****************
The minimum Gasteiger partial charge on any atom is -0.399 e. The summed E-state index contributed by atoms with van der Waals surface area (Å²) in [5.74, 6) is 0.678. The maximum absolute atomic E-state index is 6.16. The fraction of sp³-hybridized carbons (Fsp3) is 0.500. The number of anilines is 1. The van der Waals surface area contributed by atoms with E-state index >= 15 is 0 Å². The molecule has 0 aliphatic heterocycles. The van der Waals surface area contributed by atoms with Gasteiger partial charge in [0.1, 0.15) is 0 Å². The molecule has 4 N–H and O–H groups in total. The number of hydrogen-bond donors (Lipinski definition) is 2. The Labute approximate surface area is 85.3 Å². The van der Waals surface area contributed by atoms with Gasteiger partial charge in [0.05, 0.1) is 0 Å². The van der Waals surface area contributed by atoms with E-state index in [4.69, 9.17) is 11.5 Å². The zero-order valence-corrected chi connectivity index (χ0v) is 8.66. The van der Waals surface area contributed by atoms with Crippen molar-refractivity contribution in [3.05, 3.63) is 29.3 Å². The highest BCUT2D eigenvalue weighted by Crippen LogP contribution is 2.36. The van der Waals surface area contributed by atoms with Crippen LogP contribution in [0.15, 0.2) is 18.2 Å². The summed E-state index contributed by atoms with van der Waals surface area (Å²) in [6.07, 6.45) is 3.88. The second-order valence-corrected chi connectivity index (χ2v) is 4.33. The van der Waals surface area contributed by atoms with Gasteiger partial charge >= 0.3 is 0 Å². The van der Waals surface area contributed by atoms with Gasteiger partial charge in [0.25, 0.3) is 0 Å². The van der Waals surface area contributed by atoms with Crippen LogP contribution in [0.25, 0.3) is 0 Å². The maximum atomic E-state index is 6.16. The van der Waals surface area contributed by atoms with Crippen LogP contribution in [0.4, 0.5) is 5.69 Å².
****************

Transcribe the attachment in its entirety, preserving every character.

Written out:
The minimum Gasteiger partial charge on any atom is -0.399 e. The summed E-state index contributed by atoms with van der Waals surface area (Å²) in [5.74, 6) is 0.678. The maximum absolute atomic E-state index is 6.16. The fraction of sp³-hybridized carbons (Fsp3) is 0.500. The number of anilines is 1. The van der Waals surface area contributed by atoms with E-state index >= 15 is 0 Å². The molecule has 0 aliphatic heterocycles. The van der Waals surface area contributed by atoms with Gasteiger partial charge in [0.1, 0.15) is 0 Å². The molecule has 4 N–H and O–H groups in total. The number of hydrogen-bond donors (Lipinski definition) is 2. The Labute approximate surface area is 85.3 Å². The van der Waals surface area contributed by atoms with Gasteiger partial charge in [0.05, 0.1) is 0 Å². The van der Waals surface area contributed by atoms with E-state index in [4.69, 9.17) is 11.5 Å². The zero-order valence-corrected chi connectivity index (χ0v) is 8.66. The van der Waals surface area contributed by atoms with Crippen molar-refractivity contribution in [3.05, 3.63) is 29.3 Å². The highest BCUT2D eigenvalue weighted by Crippen LogP contribution is 2.36. The van der Waals surface area contributed by atoms with Crippen LogP contribution in [0.15, 0.2) is 18.2 Å². The summed E-state index contributed by atoms with van der Waals surface area (Å²) in [6.07, 6.45) is 3.88. The second-order valence-corrected chi connectivity index (χ2v) is 4.33. The van der Waals surface area contributed by atoms with Gasteiger partial charge >= 0.3 is 0 Å². The van der Waals surface area contributed by atoms with Gasteiger partial charge in [0.25, 0.3) is 0 Å². The van der Waals surface area contributed by atoms with Crippen LogP contribution in [0.25, 0.3) is 0 Å². The maximum atomic E-state index is 6.16. The van der Waals surface area contributed by atoms with Crippen LogP contribution in [0.4, 0.5) is 5.69 Å².